Reviewed by Mitali Chakravarty

TBASS

Title: The Best Asian Short Stories 2018
Editor: Debotri Dhar
Series Editor: Zafar Anjum
Publisher: Kitaab
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The Best Asian Short Stories 2018 is a collection of nineteen short stories, that saunter through the wonderland of Asia to dwell on vignettes of life in the vast continent. Edited by Dr Debotri Dhar and series editor Zafar Anjum, the second volume of the series has a mix of stories by eminent and upcoming writers.

Our emotions are played on from all angles as each story flavours our palate with different moods. We pause to smile over an unusual light-hearted Goan romance among the elderly in Geralyn Pinto’s “Cakes” and cringe with horror at the impact of acid attacks on women, a reality in Bangladesh and Pakistan as portrayed by Reba Khatun. Dr Rakshanda Jalil’s story with the tale of Zuliekha’s transformation from a shy Muslim girl to a glamorous club diva brings to mind Eliza Doolittle, heroine of Bernard Shaw’s Pygmalion, except this story has a twist which colours it with class stratification that are essentially Indian.

“Festival”, a translated story from Japan, gives us a glimpse of the intermingling of old and new in a country that retains its traditions despite its modernity. William Tham Wai Liang’s nostalgic “At the Moonlit River’s Edge” brings us close to the theme that has been explored in The State of Emergency, the 2018 Singapore Literature prize-winning novel – the communist insurgency in 1950s Malaya. Strangely, Martin Bradley’s “Bougainvillea”, set in modern day Malaysia also hovers around the same theme as the protagonist journeys to Ipoh in search of his father’s grave, his father having lost his life in 1951 during an encounter with communist insurgents. However, this is a story that transcends the angst of history to bring in themes of friendship and wonder generated by the multicultural flavour of life in this region. We have another lovely story of ASEAN friendship in the Singaporean Thai romance named after the delicious Thai dessert, “Mango and Sticky Rice”.

The unusual and paranormal have been explored by a couple of writers. “The Rescuer” is a supernatural adventure set in a Japanese railway station, a strange tale that leaves the reader stupefied! “The Grey Thread” by young Vanessa Ng is another one that explores an unusual, bizarre journey into a world of paint and paper.

Some of the stories fiddle with recent natural disasters and contemporary issues. The impact of the historic cloudburst in the Himalayas in 2013 and the arbitrariness of all existence is explored in “The Cosmic Dance”. “Begin Again”, set in Phillipines, explores teen adjustment issues. “For Chikki’s Sake” not only comments on marital issues, parenting but also on caste based marriage, which still exists in parts of India. The dichotomy that exists in women’s world between feminism and reality in India is well captured in “Don’t Even Ask! Poochho Mat!” “The Amulet” explores the disappointment of a diva; “The Bureaucrats’s Wife” reflects the breakdown of values in a rich man’s home; “Lola’s Honeymoon” is a strange tale which gives a glimpse of moneyed life as does “The Cycle”, though this story does ascend social boundaries drawn by economic barriers and the futility of addiction to drugs and violence.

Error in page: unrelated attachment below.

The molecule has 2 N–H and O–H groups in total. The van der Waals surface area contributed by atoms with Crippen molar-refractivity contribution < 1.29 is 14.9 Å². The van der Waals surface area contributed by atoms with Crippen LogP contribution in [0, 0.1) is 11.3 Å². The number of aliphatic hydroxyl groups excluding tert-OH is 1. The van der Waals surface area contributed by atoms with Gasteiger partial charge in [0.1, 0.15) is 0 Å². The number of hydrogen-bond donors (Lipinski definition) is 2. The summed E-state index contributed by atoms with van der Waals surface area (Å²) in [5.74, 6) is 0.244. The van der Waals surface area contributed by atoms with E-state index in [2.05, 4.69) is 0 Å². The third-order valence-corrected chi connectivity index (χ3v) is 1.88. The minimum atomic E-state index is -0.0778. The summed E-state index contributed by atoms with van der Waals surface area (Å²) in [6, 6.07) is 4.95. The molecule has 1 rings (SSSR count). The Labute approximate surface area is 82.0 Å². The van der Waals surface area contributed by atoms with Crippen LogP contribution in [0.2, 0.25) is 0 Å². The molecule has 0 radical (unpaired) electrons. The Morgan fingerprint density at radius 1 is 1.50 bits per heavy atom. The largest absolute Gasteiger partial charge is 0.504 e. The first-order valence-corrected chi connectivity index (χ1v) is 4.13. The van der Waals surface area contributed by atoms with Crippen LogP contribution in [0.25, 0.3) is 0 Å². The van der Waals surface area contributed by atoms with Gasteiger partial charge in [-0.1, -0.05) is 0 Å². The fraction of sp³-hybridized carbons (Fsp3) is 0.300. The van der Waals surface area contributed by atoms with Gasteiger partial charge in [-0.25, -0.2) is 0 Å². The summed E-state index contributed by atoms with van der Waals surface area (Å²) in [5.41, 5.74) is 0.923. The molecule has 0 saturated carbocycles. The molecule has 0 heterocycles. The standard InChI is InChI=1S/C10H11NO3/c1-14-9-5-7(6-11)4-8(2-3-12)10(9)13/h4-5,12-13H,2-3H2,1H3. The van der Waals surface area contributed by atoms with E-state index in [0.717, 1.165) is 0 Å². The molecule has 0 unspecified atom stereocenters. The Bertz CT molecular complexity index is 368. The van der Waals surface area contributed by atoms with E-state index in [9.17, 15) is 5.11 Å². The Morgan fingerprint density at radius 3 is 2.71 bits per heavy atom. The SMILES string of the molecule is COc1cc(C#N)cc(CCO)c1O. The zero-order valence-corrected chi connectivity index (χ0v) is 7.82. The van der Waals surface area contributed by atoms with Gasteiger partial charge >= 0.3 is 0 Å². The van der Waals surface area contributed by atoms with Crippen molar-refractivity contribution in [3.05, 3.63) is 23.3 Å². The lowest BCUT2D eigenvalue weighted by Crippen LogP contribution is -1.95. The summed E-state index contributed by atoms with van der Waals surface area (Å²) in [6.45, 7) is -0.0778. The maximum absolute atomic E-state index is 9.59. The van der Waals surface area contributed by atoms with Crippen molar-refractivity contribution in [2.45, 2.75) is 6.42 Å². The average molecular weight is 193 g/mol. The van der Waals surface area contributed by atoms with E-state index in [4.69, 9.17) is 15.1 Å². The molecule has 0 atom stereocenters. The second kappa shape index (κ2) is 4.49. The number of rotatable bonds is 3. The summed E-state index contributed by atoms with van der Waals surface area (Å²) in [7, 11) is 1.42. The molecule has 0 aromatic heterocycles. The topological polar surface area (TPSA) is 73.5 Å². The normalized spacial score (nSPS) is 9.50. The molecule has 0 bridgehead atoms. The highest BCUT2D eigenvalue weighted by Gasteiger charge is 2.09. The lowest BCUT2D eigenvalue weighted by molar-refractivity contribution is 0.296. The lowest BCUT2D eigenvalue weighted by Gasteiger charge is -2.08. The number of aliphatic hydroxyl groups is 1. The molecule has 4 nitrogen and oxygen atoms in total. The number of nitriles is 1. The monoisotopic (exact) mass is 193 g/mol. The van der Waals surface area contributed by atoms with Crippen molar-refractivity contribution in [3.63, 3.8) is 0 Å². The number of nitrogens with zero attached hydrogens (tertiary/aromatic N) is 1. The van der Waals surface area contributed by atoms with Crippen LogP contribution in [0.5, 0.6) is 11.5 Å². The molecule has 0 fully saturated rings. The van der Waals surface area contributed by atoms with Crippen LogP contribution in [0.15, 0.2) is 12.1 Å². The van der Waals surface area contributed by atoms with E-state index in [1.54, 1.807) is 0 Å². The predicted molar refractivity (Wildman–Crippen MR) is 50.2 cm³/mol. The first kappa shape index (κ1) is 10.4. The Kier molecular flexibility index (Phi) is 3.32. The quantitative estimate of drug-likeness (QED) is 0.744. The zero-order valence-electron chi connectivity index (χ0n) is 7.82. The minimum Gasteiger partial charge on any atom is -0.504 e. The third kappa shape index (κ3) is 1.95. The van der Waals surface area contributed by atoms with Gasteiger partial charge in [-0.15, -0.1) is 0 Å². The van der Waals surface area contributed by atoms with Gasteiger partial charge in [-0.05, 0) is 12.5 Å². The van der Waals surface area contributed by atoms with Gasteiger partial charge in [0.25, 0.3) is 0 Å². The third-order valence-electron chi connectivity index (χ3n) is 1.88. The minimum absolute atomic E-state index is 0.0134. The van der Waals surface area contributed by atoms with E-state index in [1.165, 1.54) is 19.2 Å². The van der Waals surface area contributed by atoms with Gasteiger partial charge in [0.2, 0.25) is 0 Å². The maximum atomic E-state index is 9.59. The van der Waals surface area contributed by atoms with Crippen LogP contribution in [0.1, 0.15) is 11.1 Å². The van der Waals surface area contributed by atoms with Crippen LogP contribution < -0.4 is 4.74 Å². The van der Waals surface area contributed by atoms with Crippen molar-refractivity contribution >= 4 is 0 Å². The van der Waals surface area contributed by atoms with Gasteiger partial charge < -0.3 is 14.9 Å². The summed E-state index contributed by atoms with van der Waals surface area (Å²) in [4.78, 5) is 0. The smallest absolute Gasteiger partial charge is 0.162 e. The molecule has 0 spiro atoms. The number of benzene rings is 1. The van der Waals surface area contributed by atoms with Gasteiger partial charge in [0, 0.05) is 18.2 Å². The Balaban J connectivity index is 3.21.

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Today, when latitudes shift, cultures collide, and we are all travellers in one form or another, in ways perhaps unprecedented, these stories must be told.
              — Dr Debotri Dhar, editor TBASS 2018

The Best Asian Short Stories

Putting together an anthology of short stories is not easy. Reading across a continent and picking from among the best of its writers and their stories is a daunting endeavour. TBASS 2018 is the fruit of this undertaking — 24 writers, 13 countries — led by Dr Debotri Dhar, Editor, TBASS 2018 and Zafar Anjum, Series editor.

‘The winners of TBASS 2018 are Rakhshanda Jalil (India), Aditi Mehrotra (India), and Martin Bradley (Malaysia; originally UK),’ said Dr. Debotri Dhar. ‘I also loved the translation of Japanese writer Mogami Ippei by Avery Udagawa (Thailand; originally USA), and there were many other excellent entries, from more than 13 countries.

‘While Rakhshanda Jalil is a seasoned writer known to many in South Asia, Aditi Mehrotra is an aspiring Indian writer whose story delightfully juxtaposed textual passages and news clippings on women’s empowerment with everyday life vignettes of domesticity from small-town India. Martin Bradley’s story highlighted the intersecting themes of travel, historical memory, and communication across differences. Today, when latitudes shift, cultures collide, and we are all travellers in one form or another, in ways perhaps unprecedented, these stories must be told.’

‘The response to TBASS 2017 has been tremendous. That really encouraged us to continue the series and redouble our efforts,’ said Zafar Anjum, Series Editor of TBASS and founder of Kitaab. ‘TBASS tries to represent the best of Asian voices, and we are specially keen to provide a literary platform to emerging, new voices from the region.  The sheer writing talent that we have gathered in this volume is a testament to Asia’s creative fecundity.’

Winners: 

  1. Rakhshanda Jalil (India) Story title: ‘Diamonds are Forever’
  2. Aditi Mehrotra (India) Story title: ‘Don’t Ask! Poocho mat!’ aditi.mehrotra@hotmail.com
  3. Martin Bradley (Malaysia; originally UK) Story title: ‘Bougainvillea’ martinabradley@gmail.com
  4. Also, Avery Udagawa (Thailand; originally US) Story title: ‘Festival Time.’ Translation of Japanese writer Mogami Ippei. She is working on the translation rights. averyudagawa@yahoo.com